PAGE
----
But these executives are also targets of much more sophisticated attacks in terms of motive and approach. Emails meticulously crafted to appear legitimate and personalized, from one member of the leadership team to another, with objectives as general as planting malicious backdoor malware or as specific as convincing the recipient to wire money into their illegitimate accounts.

For National Cyber Security Awareness Month 2016, Stroz Friedberg is producing educational materials to remind readers about the best practices of cybersecurity. In this post, we provide guidance senior executives can use to ensure they’re not duped by an email into compromising the security of their firm.

Here’s how phishing tends to work: An employee receives an email purportedly from a trusted source. The email says something like, “Here’s the document you asked for.” The employee clicks on the attachment or link and inadvertently downloads malware that can lead to the exfiltration of any of the company’s data.

Often times, these phishing emails can be identified by a sense of urgency in the message, and telltale signs like typos, awkwardly worded sentences, emails written to one recipient but sent to multiple people, and requests out of context for the sender.

The attacks targeting executives, however, may not have any of these tells. The criminals conduct online reconnaissance using information from sources such as Google or LinkedIn to find information about the company’s senior executives and their relationships. This information is then used to carefully craft very compelling phishing emails.  For example, recently I worked on a matter with a company involved in M&A activity where the attackers targeted the CEO directly, because they wanted to spy on the conversations between himself, the CFO, the general counsel, and other higher-ups involved. To do so, the attacker crafted an email from the CFO to the CEO with an attachment purported to be a financial analysis report. In reality, though, the file was actually malware giving the attackers the ability to monitor the CEO’s email.

A simple method to thwart these types of attacks is by tagging every leader-to-leader email that contains a link or attachment with a code known only among the group. The code can be a list of numbers, letters, characters, or a passphrase, similar to a password. If the recipient doesn’t see the code, they know not to click. This practice can be applied to all emails among the group or just those that include links or attachments. Executive assistants should also be made aware of this practice; they must be as vigilant as the executives themselves.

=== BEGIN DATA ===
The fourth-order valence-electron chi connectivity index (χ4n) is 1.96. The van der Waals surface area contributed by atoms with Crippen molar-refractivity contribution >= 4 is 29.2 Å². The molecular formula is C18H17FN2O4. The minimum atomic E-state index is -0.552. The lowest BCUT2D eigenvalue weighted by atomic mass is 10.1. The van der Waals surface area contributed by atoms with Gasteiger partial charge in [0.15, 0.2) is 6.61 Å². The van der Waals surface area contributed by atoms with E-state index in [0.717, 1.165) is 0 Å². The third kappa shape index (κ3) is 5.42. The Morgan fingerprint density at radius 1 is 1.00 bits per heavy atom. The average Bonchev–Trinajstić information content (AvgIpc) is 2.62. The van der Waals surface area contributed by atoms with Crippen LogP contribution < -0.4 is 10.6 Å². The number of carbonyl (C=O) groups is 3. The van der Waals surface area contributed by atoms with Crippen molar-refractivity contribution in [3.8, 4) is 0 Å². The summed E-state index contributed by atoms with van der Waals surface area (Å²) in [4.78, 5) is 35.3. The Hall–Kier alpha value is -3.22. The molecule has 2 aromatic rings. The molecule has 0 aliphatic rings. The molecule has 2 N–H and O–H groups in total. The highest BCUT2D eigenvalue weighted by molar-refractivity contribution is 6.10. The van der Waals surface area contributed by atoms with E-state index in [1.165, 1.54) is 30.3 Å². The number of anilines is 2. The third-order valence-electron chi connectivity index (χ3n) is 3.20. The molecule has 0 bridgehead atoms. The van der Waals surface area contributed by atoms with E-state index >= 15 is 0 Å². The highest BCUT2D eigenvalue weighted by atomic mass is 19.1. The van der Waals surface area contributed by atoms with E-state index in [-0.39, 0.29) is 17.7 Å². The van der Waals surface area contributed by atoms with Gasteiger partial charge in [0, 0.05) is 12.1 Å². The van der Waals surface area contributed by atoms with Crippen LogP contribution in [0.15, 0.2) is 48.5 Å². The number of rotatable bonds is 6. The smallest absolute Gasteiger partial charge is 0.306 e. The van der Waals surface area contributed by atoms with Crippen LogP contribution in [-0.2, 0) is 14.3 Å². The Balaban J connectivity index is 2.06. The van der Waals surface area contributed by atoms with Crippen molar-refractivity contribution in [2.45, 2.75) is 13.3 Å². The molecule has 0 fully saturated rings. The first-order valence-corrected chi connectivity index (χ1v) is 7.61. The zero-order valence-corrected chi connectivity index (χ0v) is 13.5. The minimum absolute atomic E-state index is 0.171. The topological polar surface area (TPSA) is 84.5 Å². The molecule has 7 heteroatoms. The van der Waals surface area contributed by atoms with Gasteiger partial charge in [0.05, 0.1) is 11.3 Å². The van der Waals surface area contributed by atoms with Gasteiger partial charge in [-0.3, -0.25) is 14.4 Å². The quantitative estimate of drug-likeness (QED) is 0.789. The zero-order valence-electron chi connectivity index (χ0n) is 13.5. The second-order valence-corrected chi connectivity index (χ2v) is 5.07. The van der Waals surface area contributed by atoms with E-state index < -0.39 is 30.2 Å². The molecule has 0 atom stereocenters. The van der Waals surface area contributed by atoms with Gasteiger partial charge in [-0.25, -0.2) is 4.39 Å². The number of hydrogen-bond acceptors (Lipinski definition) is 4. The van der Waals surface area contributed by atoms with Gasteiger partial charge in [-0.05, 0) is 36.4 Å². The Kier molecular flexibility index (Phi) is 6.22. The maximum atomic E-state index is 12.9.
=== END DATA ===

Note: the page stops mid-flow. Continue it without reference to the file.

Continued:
Another best practice is to be aware of common attack methods. For example, one particularly popular tactic involves professional conferences. Speaker lists and sometimes even attendee lists are often posted online. Attackers are known to mine these sources to identity targets for trade secret theft. The emails they send seem like thank you emails and include an attached set of slides, supposedly from a relevant presentation. This can be a very believable email for someone to receive, and being aware of this M.O. is the principal way to avoid it.

Executives should also watch for even the slightest evidence of aberrant behavior. For example, if someone generally sends you minutes for a weekly meeting in a doc file but sends it as a zip file, that’s a reason not to click on the attachment. Or, if someone directly sends you a file that is usually sent to a group, again, don’t click. Another subtle sign that should raise suspicion is if an email is sent from a personal email domain, such as Yahoo, Hotmail or Gmail, when normally it would come from the domain of the company. When it comes to the C-suite, it’s not as easy as spotting strange typos. Little details can signal a major attempt at a cyber attack.

When in doubt of the veracity of a message, contact the sender to confirm its legitimacy by phone or by starting a new email thread. You can also hover over any included links to see if the URL is the expected site. If you think you’ve been the target of a phishing attempt or you’ve clicked on a suspect link or attachment, contact your security department immediately.

Paul Jackson, Managing Director, Stroz Friedberg

pjackson@strozfriedberg.com

Cyber security basics: How to recognise phishing attacks